July 22, 2008

The following article is a free preview piece from RotoExperts.com 2008 Fantasy Football Draft Central. The kit includes nearly 70 strategic advice columns, positional analyses, team previews, and draft tools, so register today at Roto Experts to see the full range of coverage.

Many fantasy owners spend a lot of time thinking ahead to their first-round pick, but executing a successful approach means having a clear, focused plan from start to finish, in every round. Here's a clear, in-depth guide on how to approach your pick in every round of your 2008 fantasy football draft.

Round One: This is where you build the cornerstone of your franchise, and that's why you may obsess over this selection for most of July. You want the most peace of mind possible with that first pick if you can get it, so don't hesitate to grab Tom Brady or Peyton Manning in the first five picks. Grabbing running backs immediately is not a hard and fast rule anymore in fantasy football, especially when you can take two players who are the closest things to high-level guarantees. Once the very elite RBs are off the board, take that shot on Randy Moss, and you will not regret it. Most of the other picks will be running backs in the first round, and you simply have to take the best one on the board when you're up, instead of speculating about who will be available when your turn comes in the next round. Someone will often make a baffling pick, leaving a more pleasant surprise when it's your turn. If you pick first, it doesn't get better than LaDainian Tomlinson, who edges Brady in a close race. Adrian Peterson has great upside, but he plays in a less balanced offense and is perceived as more of a risk.

Round Two: If you took someone at a position other than running back in the first round, it's a good idea to get your RB1 now. Remember, you don't have to stick so tightly to the old running back rules like in the past, but you still must start at least two guys at the position. You should begin building quality depth and addressing the position by this point. Otherwise, you should take the best player available, as there are going to be a lot of top-notch wide receivers you can grab. You can't pass up top-quality guys who are among the best at their position here. It's also just a bit early to target one of the quarterbacks outside of the top two at the position.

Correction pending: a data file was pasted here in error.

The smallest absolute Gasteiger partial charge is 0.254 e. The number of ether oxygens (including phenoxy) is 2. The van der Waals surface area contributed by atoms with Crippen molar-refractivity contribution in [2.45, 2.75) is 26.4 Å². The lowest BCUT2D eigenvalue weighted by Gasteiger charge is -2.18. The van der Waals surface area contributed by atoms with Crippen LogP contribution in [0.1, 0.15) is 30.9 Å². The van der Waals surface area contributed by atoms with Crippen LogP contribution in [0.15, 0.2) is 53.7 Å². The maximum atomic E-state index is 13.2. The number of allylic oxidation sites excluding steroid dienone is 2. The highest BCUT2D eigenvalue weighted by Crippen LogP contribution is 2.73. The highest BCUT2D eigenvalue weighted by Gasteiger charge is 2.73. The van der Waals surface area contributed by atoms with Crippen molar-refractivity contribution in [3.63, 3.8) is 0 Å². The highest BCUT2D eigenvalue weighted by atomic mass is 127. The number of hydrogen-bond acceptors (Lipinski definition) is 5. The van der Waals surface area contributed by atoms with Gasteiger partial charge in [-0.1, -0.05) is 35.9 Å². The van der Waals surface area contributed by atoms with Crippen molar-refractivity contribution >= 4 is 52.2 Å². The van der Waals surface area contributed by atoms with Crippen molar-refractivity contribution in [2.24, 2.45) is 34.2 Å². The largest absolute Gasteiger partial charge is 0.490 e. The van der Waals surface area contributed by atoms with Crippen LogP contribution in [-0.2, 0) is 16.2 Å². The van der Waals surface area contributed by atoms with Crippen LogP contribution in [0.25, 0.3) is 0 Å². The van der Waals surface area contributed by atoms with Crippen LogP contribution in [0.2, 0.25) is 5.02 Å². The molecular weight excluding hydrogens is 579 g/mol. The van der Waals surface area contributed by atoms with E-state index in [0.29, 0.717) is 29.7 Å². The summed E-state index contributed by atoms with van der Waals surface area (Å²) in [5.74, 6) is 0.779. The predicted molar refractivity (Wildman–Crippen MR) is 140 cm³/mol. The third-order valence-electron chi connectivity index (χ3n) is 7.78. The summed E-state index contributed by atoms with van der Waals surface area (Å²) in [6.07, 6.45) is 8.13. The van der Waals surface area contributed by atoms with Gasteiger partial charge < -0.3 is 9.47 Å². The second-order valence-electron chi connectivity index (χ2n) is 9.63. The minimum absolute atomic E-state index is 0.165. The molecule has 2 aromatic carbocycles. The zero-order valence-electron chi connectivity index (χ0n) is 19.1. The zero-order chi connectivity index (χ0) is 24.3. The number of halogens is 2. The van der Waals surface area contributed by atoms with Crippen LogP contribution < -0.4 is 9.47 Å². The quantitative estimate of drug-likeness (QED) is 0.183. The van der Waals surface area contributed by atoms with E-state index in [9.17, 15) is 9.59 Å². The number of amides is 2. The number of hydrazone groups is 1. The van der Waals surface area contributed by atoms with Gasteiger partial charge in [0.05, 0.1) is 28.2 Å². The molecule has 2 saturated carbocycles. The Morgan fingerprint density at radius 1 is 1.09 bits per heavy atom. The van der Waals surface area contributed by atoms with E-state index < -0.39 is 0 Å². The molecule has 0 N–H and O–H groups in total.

Round Three: If you took two running backs in the first two rounds, you have to take one of the best wide receivers available here, so you can still get in on the run for the best guys. If you still haven't taken a running back by now, you should not wait much more. There may still be some decent No.1 guys you can grab, but they won't last too much longer, and you really don't want to start a true No. 2 RB as your No. 1. If you already have a top RB and WR, then it makes perfect sense to start thinking Drew Brees and Tony Romo.

Round Four: If you have one top player at every position besides quarterback, now is the ideal time to go for Brees or Romo. You simply cannot wait any longer than this to grab that first running back, assuming you have waited this long. If you can't get Brees or Romo, it's a little early for the next tier of quarterbacks, You can make the call here between the second running back and second wide receiver if you have to, and in many cases, the second wide receiver will look more appealing. Late in the round, it's time to start thinking about the elite tight ends.

Round Five: This is where I believe you fill out that last important position in your starting lineup. Yes, you will start heavily considering the top tight ends, but otherwise, you have to come out of this round with two starting running backs, two starting wide receivers, and a starting quarterback. Many owners will have two RBs and two WRs by this point, so here is where you pounce on a guy like Carson Palmer or Derek Anderson. Don't get cute and load up at one position thinking about trades. You don't draft to trade. You draft to build your team.